Parishioners and residents of Glens Falls are used to seeing the huge tree next to St. Mary’s rectory on Warren Street as they pass by our parish. It’s a magnificent tree, probably more than a century old. From my sitting room on the second floor in the rectory, I see this stately old giant every day, and I often catch a glimpse of the squirrels, birds and other animals making their home in its branches. This old tree provides a safe, comfortable home for them all.

What a magnificent thing this tree is, and what a sturdy shelter. I often think that, if the tree could talk, it would tell endless stories about the neighborhood and parish that it shaded for 100 years or more. Think of the countless changes it has seen over its long life.

A few months ago, we called in a professional to take a look at the tree, since some of its branches had unexpectedly tumbled to the ground. Sadly, the arborist told us that the tree had severe rot and posed a danger to the rectory and the office building next door.

We asked if the tree could be treated or trimmed so we could avoid cutting it down. The advice was that the tree had finished its life span and was now a hazard. Sadly, this venerable giant must be felled. It will be a sad day when our glorious green giant gets hauled away.

In our world of change, people and institutions that have supported us along the way — a lot like that mighty tree — pass away. They’ve done their job. They’ve wrapped their arms around us, offered comforting voices and protected us from the storms of life. How difficult is our losing their protection and comfort. We feel much more vulnerable without them.

When they are gone, we might also remember that we were blessed to have them in our lives. How safe they made us feel. What a gift they were.

There is something in this sad state of affairs that can lead us to another perspective: These losses, hard as they are to bear, make us face our deep human need for sure protection and unending security. Losses give us a glimpse of our need for God, who is the only being, unchanging and everlasting, who satisfies this deepest of our human needs.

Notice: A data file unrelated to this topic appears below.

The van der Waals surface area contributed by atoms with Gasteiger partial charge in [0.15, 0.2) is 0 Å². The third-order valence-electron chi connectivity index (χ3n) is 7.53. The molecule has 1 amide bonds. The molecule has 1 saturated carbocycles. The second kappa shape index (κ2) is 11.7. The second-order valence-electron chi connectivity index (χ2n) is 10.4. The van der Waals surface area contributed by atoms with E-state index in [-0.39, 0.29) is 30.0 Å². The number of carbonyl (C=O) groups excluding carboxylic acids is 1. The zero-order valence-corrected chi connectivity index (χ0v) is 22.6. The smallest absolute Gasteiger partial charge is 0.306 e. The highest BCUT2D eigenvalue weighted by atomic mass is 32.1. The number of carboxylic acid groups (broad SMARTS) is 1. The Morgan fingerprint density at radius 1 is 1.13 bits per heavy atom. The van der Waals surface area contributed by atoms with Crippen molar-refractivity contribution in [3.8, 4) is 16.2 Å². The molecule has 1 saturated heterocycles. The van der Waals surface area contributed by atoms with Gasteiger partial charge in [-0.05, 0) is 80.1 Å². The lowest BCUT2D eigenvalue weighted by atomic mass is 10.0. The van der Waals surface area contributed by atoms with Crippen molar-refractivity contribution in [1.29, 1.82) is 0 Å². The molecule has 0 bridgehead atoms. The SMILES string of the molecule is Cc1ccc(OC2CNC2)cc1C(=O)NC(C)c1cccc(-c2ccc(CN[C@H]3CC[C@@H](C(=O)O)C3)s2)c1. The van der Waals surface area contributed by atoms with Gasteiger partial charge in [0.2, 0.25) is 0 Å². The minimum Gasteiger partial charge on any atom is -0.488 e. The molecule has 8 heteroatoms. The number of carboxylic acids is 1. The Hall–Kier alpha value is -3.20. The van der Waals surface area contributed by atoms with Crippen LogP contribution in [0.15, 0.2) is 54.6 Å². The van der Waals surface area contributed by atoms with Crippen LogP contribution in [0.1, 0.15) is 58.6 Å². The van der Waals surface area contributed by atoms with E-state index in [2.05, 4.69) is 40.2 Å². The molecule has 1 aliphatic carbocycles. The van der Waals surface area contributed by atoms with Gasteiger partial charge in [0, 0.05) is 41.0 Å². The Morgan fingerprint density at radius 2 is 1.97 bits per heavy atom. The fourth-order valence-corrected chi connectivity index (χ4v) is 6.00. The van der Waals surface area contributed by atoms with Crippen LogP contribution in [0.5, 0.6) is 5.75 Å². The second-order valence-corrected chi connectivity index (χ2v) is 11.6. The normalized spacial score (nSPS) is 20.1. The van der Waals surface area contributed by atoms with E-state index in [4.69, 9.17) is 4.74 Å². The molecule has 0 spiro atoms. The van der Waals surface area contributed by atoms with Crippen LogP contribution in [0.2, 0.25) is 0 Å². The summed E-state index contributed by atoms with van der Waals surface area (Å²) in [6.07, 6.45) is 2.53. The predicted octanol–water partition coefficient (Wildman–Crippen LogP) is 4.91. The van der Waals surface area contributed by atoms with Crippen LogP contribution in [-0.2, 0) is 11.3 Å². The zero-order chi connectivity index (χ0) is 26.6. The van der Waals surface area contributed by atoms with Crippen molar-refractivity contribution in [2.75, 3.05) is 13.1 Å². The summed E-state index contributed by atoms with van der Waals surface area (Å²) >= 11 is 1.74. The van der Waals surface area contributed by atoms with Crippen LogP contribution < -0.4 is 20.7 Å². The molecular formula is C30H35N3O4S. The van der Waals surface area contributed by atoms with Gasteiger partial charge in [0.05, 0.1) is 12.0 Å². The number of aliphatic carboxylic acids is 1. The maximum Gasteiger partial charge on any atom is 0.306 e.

God does not come to an end. His lifespan is never finished; his protection is never over. We need something — someone — eternally strong to hold onto who is never felled by age. We need secure love.

In these days of criticism of the institutional Church — criticism which, I believe, will lead to true reform — we might feel that the mighty tree of the Church is ready to fall. What gave us protection and security may now seem in danger of ending its lifespan.

Nothing could be further from the truth. The Church will stand forever, because God is at its center. The Church is an extension of His absolute and eternal strength that nothing can topple.

Jesus told us that the Church will be with us to the end of time and the gates of hell will not prevail against it. Jesus is alive in the Church, pouring out His river of sanctifying grace. His word and sacraments touch millions around the world and give us strength and real security.

The Church proclaims Christ’s teachings 24/7. If it didn’t, the human race would regress into a jungle of self-interest and tyranny. We feed the hungry on every continent, and we stand and walk with the poor and outcasts whom the powerful usually forget. This “sturdy oak,” with its mighty and eternal center, is on a constant mission of salvation and love that God will ensure.

Be assured that our strong Church is doing every day what it has always done: saving, protecting and leading people to eternal life. Remain confident. Keep your eyes on the Lord and seek holiness. Be grateful for being a Catholic Christian, and practice your faith with enthusiasm and commitment. Eat and drink heartily of the word and receive His sacraments.

Listen to good shepherds of the Church for guidance and counsel. Don’t become cynical about clergy or their teaching, correction and preaching. You can still trust the vast majority of them!

Keep your eyes on His kingdom, imperfectly present in the Church right now but perfect in the world to come — and look forward to lasting joy and to that glorious place where even trees no longer need to be torn down and hauled away.

(Father Morrette is pastor of St. Mary’s parish in Glens Falls.)